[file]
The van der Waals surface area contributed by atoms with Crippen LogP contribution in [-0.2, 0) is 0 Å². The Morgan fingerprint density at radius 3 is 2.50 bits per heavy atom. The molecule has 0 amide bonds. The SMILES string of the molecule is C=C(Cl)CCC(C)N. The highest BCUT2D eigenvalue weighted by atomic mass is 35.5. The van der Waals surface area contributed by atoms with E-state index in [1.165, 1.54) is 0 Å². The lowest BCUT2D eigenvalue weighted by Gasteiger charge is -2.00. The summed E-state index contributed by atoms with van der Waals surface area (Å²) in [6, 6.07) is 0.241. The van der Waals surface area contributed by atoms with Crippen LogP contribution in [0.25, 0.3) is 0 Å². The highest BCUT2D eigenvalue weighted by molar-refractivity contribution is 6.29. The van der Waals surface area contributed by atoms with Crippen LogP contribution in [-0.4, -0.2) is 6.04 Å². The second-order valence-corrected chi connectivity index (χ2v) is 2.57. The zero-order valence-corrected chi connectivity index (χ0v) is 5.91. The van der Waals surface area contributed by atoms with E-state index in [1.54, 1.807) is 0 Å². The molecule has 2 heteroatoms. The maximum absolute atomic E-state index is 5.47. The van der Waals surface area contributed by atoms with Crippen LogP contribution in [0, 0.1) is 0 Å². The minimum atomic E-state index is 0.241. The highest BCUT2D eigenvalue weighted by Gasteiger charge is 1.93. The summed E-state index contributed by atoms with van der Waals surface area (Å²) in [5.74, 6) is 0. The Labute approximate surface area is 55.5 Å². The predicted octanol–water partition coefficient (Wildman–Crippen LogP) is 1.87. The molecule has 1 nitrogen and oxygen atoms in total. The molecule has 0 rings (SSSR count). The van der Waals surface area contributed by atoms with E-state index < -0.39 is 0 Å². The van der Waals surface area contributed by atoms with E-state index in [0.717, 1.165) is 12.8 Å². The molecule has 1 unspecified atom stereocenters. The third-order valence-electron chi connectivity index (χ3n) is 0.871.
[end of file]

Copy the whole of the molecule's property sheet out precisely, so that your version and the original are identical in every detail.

The van der Waals surface area contributed by atoms with Crippen LogP contribution in [-0.2, 0) is 0 Å². The Morgan fingerprint density at radius 3 is 2.50 bits per heavy atom. The molecule has 0 amide bonds. The SMILES string of the molecule is C=C(Cl)CCC(C)N. The highest BCUT2D eigenvalue weighted by atomic mass is 35.5. The van der Waals surface area contributed by atoms with E-state index in [1.165, 1.54) is 0 Å². The lowest BCUT2D eigenvalue weighted by Gasteiger charge is -2.00. The summed E-state index contributed by atoms with van der Waals surface area (Å²) in [6, 6.07) is 0.241. The van der Waals surface area contributed by atoms with Crippen LogP contribution in [0.25, 0.3) is 0 Å². The highest BCUT2D eigenvalue weighted by molar-refractivity contribution is 6.29. The van der Waals surface area contributed by atoms with Crippen LogP contribution in [-0.4, -0.2) is 6.04 Å². The second-order valence-corrected chi connectivity index (χ2v) is 2.57. The zero-order valence-corrected chi connectivity index (χ0v) is 5.91. The van der Waals surface area contributed by atoms with E-state index in [1.54, 1.807) is 0 Å². The molecule has 2 heteroatoms. The maximum absolute atomic E-state index is 5.47. The van der Waals surface area contributed by atoms with Crippen LogP contribution in [0, 0.1) is 0 Å². The minimum atomic E-state index is 0.241. The highest BCUT2D eigenvalue weighted by Gasteiger charge is 1.93. The summed E-state index contributed by atoms with van der Waals surface area (Å²) in [5.74, 6) is 0. The Labute approximate surface area is 55.5 Å². The predicted octanol–water partition coefficient (Wildman–Crippen LogP) is 1.87. The molecule has 1 nitrogen and oxygen atoms in total. The molecule has 0 rings (SSSR count). The van der Waals surface area contributed by atoms with E-state index < -0.39 is 0 Å². The van der Waals surface area contributed by atoms with E-state index in [0.717, 1.165) is 12.8 Å². The molecule has 1 unspecified atom stereocenters. The third-order valence-electron chi connectivity index (χ3n) is 0.871.